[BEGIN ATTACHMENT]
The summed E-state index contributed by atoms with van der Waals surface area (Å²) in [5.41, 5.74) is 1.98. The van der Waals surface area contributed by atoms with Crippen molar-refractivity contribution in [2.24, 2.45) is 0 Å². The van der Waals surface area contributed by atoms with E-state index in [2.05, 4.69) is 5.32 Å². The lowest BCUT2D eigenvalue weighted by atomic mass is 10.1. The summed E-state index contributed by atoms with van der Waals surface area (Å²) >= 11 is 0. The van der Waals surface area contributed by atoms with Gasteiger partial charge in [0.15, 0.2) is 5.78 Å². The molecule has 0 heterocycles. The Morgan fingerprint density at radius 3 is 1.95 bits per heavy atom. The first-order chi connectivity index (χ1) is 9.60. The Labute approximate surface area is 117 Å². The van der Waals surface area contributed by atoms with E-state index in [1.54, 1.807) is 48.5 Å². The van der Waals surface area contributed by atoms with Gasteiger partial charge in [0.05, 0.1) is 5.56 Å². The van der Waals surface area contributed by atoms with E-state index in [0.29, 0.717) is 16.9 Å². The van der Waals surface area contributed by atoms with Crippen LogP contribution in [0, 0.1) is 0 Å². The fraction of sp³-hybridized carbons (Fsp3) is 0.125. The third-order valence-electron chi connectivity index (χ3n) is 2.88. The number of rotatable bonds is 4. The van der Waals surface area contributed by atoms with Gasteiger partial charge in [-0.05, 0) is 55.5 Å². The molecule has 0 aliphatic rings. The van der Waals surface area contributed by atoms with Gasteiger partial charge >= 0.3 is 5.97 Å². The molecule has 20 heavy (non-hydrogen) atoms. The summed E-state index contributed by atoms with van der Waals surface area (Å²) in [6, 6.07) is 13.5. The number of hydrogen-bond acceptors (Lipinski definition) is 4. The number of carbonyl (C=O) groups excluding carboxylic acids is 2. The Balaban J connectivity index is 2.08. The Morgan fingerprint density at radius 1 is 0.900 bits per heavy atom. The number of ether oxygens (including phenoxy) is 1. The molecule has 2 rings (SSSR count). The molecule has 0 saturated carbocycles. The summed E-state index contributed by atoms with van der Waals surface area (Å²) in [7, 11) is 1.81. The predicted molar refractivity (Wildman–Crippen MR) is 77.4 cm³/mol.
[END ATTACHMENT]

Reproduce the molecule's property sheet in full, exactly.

The summed E-state index contributed by atoms with van der Waals surface area (Å²) in [5.41, 5.74) is 1.98. The van der Waals surface area contributed by atoms with Crippen molar-refractivity contribution in [2.24, 2.45) is 0 Å². The van der Waals surface area contributed by atoms with E-state index in [2.05, 4.69) is 5.32 Å². The lowest BCUT2D eigenvalue weighted by atomic mass is 10.1. The summed E-state index contributed by atoms with van der Waals surface area (Å²) >= 11 is 0. The van der Waals surface area contributed by atoms with Gasteiger partial charge in [0.15, 0.2) is 5.78 Å². The molecule has 0 heterocycles. The Morgan fingerprint density at radius 3 is 1.95 bits per heavy atom. The first-order chi connectivity index (χ1) is 9.60. The Labute approximate surface area is 117 Å². The van der Waals surface area contributed by atoms with E-state index in [1.54, 1.807) is 48.5 Å². The van der Waals surface area contributed by atoms with Gasteiger partial charge in [0.05, 0.1) is 5.56 Å². The van der Waals surface area contributed by atoms with E-state index in [0.29, 0.717) is 16.9 Å². The van der Waals surface area contributed by atoms with Crippen LogP contribution in [0, 0.1) is 0 Å². The fraction of sp³-hybridized carbons (Fsp3) is 0.125. The third-order valence-electron chi connectivity index (χ3n) is 2.88. The number of rotatable bonds is 4. The van der Waals surface area contributed by atoms with Gasteiger partial charge in [-0.05, 0) is 55.5 Å². The molecule has 0 aliphatic rings. The van der Waals surface area contributed by atoms with Gasteiger partial charge >= 0.3 is 5.97 Å². The molecule has 20 heavy (non-hydrogen) atoms. The summed E-state index contributed by atoms with van der Waals surface area (Å²) in [6, 6.07) is 13.5. The number of hydrogen-bond acceptors (Lipinski definition) is 4. The number of carbonyl (C=O) groups excluding carboxylic acids is 2. The Balaban J connectivity index is 2.08. The Morgan fingerprint density at radius 1 is 0.900 bits per heavy atom. The number of ether oxygens (including phenoxy) is 1. The molecule has 2 rings (SSSR count). The molecule has 0 saturated carbocycles. The summed E-state index contributed by atoms with van der Waals surface area (Å²) in [7, 11) is 1.81. The predicted molar refractivity (Wildman–Crippen MR) is 77.4 cm³/mol.